Footnotes/Endnotes In Chicago Format Citations

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There are many ways in which a researcher can refer to the work of other people used by him. Accordingly, there are different ways to present the information under these formats. A researcher has to abide by all the requirements mentioned in the format prescribed for the work. Chicago citation is a bit different as compared to all other methods because it includes footnotes instead of the usual in-text citations. In the following lines, we will take a look on the footnotes and endnotes used in the Chicago style referencing

Full vs Short Version

There is an option for the researcher to skip the bibliography section for the work. In that case, the full note will be used to show each reference for the first time.


1. Virginia Woolf, “Modern Fiction,” in Selected Essays, ed. David Bradshaw (Oxford: Oxford University Press, 2008), 11.

Shorter notes are used with the surname of the author, a reduced title if there are more than four words long and the exact page number if it is available. All the citations after the first one are provided with the help of short notes.


Woolf, “Modern Fiction”, 11.

It is generally recommended that a bibliography is used in the Chicago style formatting so you will come across only short notes during your work.

Placing Footnotes

Footnotes are used whenever some quotation is placed or text is paraphrased from some other source. Within the text, the footnote is shown as a superscript number and it is shown at the bottom of the relevant page.


Johnson argues that “the data is unconvincing.”1

These numbers should be sequenced in the ascending order all across the document. It is not necessary to start a new number sequence on a new page.

Content of footnotes

The number used to depict the citation is written at the start of the footnote followed by the full citation. Author’s name is included in the citation, text title and it always ends at a period. If a quotation is used, the citation will provide the page number or its range.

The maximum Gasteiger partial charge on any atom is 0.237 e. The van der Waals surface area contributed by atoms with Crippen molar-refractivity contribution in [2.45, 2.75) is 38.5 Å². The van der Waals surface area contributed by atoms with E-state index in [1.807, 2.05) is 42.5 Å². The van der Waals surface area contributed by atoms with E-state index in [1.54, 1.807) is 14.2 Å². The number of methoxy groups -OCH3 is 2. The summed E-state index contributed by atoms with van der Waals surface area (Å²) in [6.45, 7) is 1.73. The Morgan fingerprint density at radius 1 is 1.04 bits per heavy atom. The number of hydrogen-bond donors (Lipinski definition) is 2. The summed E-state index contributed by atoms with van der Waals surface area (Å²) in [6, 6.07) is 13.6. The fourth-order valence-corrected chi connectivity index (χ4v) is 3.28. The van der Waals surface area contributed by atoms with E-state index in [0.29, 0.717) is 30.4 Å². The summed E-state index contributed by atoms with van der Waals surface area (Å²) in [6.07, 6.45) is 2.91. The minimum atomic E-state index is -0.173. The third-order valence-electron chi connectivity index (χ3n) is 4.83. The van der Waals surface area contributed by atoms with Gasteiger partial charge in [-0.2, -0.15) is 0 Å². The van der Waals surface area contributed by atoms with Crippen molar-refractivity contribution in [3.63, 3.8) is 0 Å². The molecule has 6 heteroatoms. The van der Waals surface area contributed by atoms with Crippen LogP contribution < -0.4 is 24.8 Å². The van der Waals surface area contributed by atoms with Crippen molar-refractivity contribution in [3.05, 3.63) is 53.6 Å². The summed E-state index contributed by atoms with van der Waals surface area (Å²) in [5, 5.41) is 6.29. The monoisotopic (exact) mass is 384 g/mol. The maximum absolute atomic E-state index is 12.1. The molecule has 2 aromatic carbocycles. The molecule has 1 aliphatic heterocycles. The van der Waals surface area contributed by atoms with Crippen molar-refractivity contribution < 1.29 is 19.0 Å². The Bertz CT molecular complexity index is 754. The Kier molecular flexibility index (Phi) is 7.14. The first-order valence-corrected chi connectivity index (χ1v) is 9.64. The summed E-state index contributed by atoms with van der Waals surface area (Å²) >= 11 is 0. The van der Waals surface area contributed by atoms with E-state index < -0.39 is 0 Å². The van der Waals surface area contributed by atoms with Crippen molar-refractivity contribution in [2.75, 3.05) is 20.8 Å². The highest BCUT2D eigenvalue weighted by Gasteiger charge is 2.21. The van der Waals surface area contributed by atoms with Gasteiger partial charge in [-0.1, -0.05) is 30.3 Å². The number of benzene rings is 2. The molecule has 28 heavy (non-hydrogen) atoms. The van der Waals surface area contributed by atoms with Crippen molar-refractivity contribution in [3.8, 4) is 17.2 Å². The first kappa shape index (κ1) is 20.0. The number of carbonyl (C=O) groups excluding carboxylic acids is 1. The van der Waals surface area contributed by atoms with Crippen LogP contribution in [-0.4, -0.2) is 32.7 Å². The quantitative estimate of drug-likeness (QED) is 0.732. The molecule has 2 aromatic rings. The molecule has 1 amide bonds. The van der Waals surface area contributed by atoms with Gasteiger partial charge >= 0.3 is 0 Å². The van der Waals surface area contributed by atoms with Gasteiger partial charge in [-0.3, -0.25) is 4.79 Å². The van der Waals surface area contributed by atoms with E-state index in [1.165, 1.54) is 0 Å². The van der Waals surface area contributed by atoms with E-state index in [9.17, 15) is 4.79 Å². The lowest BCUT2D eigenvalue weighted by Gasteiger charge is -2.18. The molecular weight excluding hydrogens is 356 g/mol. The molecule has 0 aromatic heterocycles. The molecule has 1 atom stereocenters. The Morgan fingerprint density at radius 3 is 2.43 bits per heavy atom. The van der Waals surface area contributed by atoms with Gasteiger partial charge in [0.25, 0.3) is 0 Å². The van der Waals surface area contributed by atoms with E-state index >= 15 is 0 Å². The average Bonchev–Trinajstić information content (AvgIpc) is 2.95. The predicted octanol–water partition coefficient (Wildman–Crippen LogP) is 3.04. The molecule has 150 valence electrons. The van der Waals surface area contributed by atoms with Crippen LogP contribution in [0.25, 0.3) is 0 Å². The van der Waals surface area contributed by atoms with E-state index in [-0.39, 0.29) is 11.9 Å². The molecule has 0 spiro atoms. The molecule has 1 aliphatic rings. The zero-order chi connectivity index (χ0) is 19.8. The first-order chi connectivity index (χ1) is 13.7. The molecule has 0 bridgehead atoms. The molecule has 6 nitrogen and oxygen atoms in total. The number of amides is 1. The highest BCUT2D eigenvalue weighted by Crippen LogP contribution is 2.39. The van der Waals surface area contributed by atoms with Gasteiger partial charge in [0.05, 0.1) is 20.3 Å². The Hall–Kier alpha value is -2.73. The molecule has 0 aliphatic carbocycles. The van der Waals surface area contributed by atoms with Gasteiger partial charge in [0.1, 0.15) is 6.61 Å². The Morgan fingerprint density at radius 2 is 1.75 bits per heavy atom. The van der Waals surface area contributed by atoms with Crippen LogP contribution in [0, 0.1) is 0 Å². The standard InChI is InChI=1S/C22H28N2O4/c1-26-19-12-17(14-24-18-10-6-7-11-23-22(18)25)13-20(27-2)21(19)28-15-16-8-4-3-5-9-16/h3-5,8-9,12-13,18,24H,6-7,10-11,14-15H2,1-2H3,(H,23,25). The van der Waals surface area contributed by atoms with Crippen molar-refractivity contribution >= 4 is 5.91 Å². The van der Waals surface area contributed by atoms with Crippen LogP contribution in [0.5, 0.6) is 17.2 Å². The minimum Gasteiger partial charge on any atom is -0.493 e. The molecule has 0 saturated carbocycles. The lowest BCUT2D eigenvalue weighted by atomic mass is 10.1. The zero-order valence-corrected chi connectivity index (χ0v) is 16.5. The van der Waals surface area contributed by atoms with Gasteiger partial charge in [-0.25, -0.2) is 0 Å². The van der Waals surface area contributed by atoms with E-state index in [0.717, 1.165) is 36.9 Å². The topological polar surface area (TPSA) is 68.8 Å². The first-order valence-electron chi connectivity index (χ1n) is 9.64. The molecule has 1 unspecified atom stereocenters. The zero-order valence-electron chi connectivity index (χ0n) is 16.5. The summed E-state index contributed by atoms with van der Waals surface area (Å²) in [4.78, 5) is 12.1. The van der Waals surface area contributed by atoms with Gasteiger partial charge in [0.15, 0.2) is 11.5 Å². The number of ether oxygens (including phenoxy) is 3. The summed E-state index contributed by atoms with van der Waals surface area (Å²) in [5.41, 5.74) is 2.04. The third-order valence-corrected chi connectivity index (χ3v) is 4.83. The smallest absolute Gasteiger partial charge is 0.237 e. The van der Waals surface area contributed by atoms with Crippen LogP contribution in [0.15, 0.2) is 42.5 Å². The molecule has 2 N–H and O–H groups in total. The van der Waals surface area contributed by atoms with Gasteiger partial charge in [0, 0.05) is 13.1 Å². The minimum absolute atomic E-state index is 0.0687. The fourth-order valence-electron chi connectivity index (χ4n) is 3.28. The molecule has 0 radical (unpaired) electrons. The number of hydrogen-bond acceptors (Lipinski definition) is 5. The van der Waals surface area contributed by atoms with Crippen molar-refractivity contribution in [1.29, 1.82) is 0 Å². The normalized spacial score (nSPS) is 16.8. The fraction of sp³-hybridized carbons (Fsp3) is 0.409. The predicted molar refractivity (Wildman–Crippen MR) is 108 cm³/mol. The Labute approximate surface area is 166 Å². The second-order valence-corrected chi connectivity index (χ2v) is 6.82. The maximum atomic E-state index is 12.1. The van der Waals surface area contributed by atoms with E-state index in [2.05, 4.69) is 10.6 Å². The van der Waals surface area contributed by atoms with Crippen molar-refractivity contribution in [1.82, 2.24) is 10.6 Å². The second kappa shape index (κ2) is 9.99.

1. Mary Shelley, Frankenstein; or, the Modern Prometheus, ed. M.K. Joseph (Oxford: Oxford University Press, 1998), 91.

Joining Multiple sources

You can use multiple sources in a single sentence. But they will be represented in a single footnote and semicolon is used to separate the different sources.


1. Hulme, “Romanticism and Classicism”; Eliot, “The Waste Land”; Woolf, “Modern Fiction,” 11.

More than 1 authors

There are many sources which are compiled by more than one author. The Chicago format allows the essay writer to use “et al” if there are 4+ authors in a source. The full note will be “Anna Tsing et al” whereas the short note will be “Tsing et al”.

For two authors, you can use full names of both authors in the full note and last names of both authors in the short note. Similarly, any source with three sources will have full names in the full notes and last names in the short notes.

Missing Information

There are many sources whose information is missing but the writer thinks that some particular information should be added to the source. An example can be given when there is no page number available in some sources. A writer can use the chapter number or some specific paragraph to show the exact place from where the content is taken.


1. Johnson, “Literature Review,” chap. 2.1.

2. Smith, “Thematic Analysis,” under “Methodology.”

In the first example above, we have used the chapter number to refer to the information. In the second example, we have used the chapter and the exact paragraph within it to refer to the information.

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